Yes, we also team up with influencers with a smaller following but only after an assessment. These influencers need to be loyal and focused on a specific topic. For example we worked with Puma on a running culture and outdoor activities project and we looked for micro-influencers focused on running & exercising techniques. Working with micro-influencers requires us to read the blog carefully to understand what the blog is all about. We also look at interactions, posting frequency, popularity metrics and other factors.
What role does mobile, video and social play for today’s PR pros / practitioners?
Here in the Dutch market we currently see the making of a new type of news consumer and here video is extremely important. Youtube is my kids’ preferred source of any information really and they’re getting most of their news from that channel. I am 43 now and I grew up with print newspapers and at weekends I spend quite some time with what I would consider a quality newspaper, the Volkskrant. My personal experience was later enriched by video, rich media and then mobile.
But, it takes time to develop strong news and at the other end you want to be able to consume news fast and want to be informed about current affairs as and when they happen, a setup of streaming news if you will. And here our job as PR pros is getting more challenging since outlets are under pressure to deliver news faster and news, once published, also spread faster. At the same time we have to check the news to see if brands are properly covered. But, realistically, we only have very little time to correct inaccurate news.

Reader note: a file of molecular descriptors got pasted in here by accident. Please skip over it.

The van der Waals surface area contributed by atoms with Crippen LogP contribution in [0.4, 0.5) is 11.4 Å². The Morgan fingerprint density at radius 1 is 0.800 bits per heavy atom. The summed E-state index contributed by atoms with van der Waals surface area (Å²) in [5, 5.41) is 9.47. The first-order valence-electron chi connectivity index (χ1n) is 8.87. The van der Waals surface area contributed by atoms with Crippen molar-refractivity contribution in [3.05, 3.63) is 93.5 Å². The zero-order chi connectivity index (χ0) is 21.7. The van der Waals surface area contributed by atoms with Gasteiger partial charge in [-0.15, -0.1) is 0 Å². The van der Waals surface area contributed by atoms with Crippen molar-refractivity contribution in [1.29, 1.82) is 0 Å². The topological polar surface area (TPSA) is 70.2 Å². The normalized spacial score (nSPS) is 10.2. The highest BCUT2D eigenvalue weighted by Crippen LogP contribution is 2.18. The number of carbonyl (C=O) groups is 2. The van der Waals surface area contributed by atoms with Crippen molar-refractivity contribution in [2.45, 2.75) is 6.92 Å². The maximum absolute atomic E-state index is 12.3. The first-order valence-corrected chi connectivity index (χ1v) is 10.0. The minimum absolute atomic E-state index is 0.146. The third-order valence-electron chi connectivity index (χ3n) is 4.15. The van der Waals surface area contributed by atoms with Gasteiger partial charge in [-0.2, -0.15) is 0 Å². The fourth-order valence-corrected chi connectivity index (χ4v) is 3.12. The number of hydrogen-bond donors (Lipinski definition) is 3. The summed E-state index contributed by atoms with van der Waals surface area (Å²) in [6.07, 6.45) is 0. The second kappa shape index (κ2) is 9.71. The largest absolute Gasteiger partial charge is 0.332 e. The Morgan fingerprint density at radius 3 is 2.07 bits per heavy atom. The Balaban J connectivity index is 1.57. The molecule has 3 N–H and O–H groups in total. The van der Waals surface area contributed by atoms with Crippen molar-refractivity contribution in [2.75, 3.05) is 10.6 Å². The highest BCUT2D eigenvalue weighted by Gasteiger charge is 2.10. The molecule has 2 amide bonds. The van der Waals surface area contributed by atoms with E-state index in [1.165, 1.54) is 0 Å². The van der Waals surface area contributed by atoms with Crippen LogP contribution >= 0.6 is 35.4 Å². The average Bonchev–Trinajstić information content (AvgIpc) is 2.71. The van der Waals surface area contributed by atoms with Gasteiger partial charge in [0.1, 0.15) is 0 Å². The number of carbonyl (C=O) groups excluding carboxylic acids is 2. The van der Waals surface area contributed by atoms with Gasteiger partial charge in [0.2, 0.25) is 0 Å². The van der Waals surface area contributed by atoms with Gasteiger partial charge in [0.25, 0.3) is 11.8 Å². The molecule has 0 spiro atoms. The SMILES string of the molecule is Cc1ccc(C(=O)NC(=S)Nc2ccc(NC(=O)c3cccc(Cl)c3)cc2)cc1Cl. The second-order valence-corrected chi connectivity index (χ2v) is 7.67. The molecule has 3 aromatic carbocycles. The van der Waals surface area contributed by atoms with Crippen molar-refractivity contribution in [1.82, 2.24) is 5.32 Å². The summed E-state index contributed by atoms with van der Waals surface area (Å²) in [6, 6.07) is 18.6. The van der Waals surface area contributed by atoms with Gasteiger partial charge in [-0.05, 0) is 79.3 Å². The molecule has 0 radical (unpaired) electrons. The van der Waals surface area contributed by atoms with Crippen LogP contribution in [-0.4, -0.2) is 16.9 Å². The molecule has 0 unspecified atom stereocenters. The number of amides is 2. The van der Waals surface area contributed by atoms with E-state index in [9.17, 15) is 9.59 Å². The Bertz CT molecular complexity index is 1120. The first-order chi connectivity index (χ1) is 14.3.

What newspaper, magazines and blogs do you read personally?
It is my job to read media and I like it as I am curious person. I spent quite a lot of time to read and scan various publications every day. I love to take some time with the Volkskrant and also read up on tech news as we have quite a few clients in technology. Here, I mainly read Tweakers, Mashable, TechCrunch but also the Guardian. I also follow some US news, read the Washington Post from time to time and I even sometimes watch Fox News to see what they are up to and how they frame news. It is important to me to keep my view of things as broad as possible and to fully understand a situation you need to read news from all different sides. As for my hobbies, I love flying and have a PPL license and read various aviation related media.
I believe in the past it was much more difficult to demonstrate value. Today, clients would like to see traffic to specific websites or platforms and they can easily measure that. This includes additional metrics such as click-through and conversion rates. Many of our clients have their own metrics and consider only those.
How do you demonstrate the value of your PR work to clients?
Some clients have a different approach and would like to see their investment four times back. Grayling also works with a proprietary system, a mathematical calculation with many contributing factors, which can precisely calculate the impact a certain investment has generated.
It is crucial to measure and work with the right data and you can take a lot of rich information from the traffic that comes to a specific website. Today’s smart technology allows to get insights into a website’s visitors’ behaviour and we include such info next to qualitative factors into our proprietary methodology for the total evaluation of a project.
What kind of PR strategies and concepts work and which ones are likely to be ineffective?